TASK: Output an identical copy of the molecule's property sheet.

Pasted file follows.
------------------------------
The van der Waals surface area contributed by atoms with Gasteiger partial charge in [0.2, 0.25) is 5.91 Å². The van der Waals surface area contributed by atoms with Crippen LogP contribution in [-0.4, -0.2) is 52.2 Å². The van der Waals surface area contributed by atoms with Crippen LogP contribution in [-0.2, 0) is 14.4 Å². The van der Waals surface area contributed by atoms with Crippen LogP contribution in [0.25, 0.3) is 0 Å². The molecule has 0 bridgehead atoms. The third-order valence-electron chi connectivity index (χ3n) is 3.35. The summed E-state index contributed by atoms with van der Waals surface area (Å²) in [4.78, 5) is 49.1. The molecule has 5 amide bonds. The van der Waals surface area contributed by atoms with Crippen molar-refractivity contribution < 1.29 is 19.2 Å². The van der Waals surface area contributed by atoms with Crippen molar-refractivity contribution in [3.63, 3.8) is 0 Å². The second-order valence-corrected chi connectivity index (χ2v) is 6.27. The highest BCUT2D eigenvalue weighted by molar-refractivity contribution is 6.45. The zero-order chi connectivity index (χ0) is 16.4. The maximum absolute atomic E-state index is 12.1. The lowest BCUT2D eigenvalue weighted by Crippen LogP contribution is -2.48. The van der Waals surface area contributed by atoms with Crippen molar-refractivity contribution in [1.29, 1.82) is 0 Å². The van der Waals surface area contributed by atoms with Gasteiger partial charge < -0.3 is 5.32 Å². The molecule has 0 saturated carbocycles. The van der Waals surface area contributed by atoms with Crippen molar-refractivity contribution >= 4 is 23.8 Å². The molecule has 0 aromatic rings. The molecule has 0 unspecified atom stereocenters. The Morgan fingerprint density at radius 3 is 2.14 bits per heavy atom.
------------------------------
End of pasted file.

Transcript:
The van der Waals surface area contributed by atoms with Gasteiger partial charge in [0.2, 0.25) is 5.91 Å². The van der Waals surface area contributed by atoms with Crippen LogP contribution in [-0.4, -0.2) is 52.2 Å². The van der Waals surface area contributed by atoms with Crippen LogP contribution in [-0.2, 0) is 14.4 Å². The van der Waals surface area contributed by atoms with Crippen LogP contribution in [0.25, 0.3) is 0 Å². The molecule has 0 bridgehead atoms. The third-order valence-electron chi connectivity index (χ3n) is 3.35. The summed E-state index contributed by atoms with van der Waals surface area (Å²) in [4.78, 5) is 49.1. The molecule has 5 amide bonds. The van der Waals surface area contributed by atoms with Crippen molar-refractivity contribution < 1.29 is 19.2 Å². The van der Waals surface area contributed by atoms with Crippen molar-refractivity contribution in [3.63, 3.8) is 0 Å². The second-order valence-corrected chi connectivity index (χ2v) is 6.27. The highest BCUT2D eigenvalue weighted by molar-refractivity contribution is 6.45. The zero-order chi connectivity index (χ0) is 16.4. The maximum absolute atomic E-state index is 12.1. The lowest BCUT2D eigenvalue weighted by Crippen LogP contribution is -2.48. The van der Waals surface area contributed by atoms with Crippen molar-refractivity contribution in [1.29, 1.82) is 0 Å². The van der Waals surface area contributed by atoms with Gasteiger partial charge < -0.3 is 5.32 Å². The molecule has 0 saturated carbocycles. The van der Waals surface area contributed by atoms with Crippen molar-refractivity contribution >= 4 is 23.8 Å². The molecule has 0 aromatic rings. The molecule has 0 unspecified atom stereocenters. The Morgan fingerprint density at radius 3 is 2.14 bits per heavy atom.